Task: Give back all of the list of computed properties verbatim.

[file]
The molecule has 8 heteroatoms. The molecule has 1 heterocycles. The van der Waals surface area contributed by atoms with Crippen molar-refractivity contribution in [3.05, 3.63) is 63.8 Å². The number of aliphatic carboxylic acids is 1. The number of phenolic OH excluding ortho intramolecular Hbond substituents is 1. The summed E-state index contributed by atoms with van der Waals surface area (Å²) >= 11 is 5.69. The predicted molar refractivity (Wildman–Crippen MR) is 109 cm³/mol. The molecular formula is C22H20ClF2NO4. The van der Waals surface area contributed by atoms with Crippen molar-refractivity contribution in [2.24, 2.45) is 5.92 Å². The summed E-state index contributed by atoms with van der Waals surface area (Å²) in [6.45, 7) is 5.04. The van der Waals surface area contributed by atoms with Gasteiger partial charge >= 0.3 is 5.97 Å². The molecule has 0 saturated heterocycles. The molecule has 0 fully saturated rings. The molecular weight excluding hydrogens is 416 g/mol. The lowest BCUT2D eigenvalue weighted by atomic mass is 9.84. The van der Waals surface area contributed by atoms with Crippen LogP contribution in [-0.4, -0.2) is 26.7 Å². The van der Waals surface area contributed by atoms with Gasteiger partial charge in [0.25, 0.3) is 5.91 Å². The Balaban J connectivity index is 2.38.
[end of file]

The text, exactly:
The molecule has 8 heteroatoms. The molecule has 1 heterocycles. The van der Waals surface area contributed by atoms with Crippen molar-refractivity contribution in [3.05, 3.63) is 63.8 Å². The number of aliphatic carboxylic acids is 1. The number of phenolic OH excluding ortho intramolecular Hbond substituents is 1. The summed E-state index contributed by atoms with van der Waals surface area (Å²) >= 11 is 5.69. The predicted molar refractivity (Wildman–Crippen MR) is 109 cm³/mol. The molecular formula is C22H20ClF2NO4. The van der Waals surface area contributed by atoms with Crippen molar-refractivity contribution in [2.24, 2.45) is 5.92 Å². The summed E-state index contributed by atoms with van der Waals surface area (Å²) in [6.45, 7) is 5.04. The van der Waals surface area contributed by atoms with Gasteiger partial charge >= 0.3 is 5.97 Å². The molecule has 0 saturated heterocycles. The molecule has 0 fully saturated rings. The molecular weight excluding hydrogens is 416 g/mol. The lowest BCUT2D eigenvalue weighted by atomic mass is 9.84. The van der Waals surface area contributed by atoms with Crippen LogP contribution in [-0.4, -0.2) is 26.7 Å². The van der Waals surface area contributed by atoms with Gasteiger partial charge in [0.25, 0.3) is 5.91 Å². The Balaban J connectivity index is 2.38.